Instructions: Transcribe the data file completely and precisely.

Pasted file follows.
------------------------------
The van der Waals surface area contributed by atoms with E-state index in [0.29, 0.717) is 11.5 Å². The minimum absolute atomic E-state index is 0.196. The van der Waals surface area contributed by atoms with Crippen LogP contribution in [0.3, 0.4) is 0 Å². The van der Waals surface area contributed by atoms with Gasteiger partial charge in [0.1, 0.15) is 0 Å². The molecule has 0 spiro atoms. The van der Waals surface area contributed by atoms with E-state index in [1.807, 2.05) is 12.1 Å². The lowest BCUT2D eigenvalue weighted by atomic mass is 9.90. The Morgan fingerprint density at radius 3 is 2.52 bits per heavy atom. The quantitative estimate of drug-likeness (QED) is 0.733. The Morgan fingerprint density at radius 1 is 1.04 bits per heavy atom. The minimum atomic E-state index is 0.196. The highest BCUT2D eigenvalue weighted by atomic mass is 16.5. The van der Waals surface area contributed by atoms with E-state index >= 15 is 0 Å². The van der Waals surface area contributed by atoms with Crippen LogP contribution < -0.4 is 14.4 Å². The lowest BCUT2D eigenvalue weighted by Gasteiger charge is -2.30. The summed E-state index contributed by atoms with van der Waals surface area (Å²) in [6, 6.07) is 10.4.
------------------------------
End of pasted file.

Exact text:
The van der Waals surface area contributed by atoms with E-state index in [0.29, 0.717) is 11.5 Å². The minimum absolute atomic E-state index is 0.196. The van der Waals surface area contributed by atoms with Crippen LogP contribution in [0.3, 0.4) is 0 Å². The van der Waals surface area contributed by atoms with Gasteiger partial charge in [0.1, 0.15) is 0 Å². The molecule has 0 spiro atoms. The van der Waals surface area contributed by atoms with E-state index in [1.807, 2.05) is 12.1 Å². The lowest BCUT2D eigenvalue weighted by atomic mass is 9.90. The Morgan fingerprint density at radius 3 is 2.52 bits per heavy atom. The quantitative estimate of drug-likeness (QED) is 0.733. The Morgan fingerprint density at radius 1 is 1.04 bits per heavy atom. The minimum atomic E-state index is 0.196. The highest BCUT2D eigenvalue weighted by atomic mass is 16.5. The van der Waals surface area contributed by atoms with E-state index >= 15 is 0 Å². The van der Waals surface area contributed by atoms with Crippen LogP contribution < -0.4 is 14.4 Å². The lowest BCUT2D eigenvalue weighted by Gasteiger charge is -2.30. The summed E-state index contributed by atoms with van der Waals surface area (Å²) in [6, 6.07) is 10.4.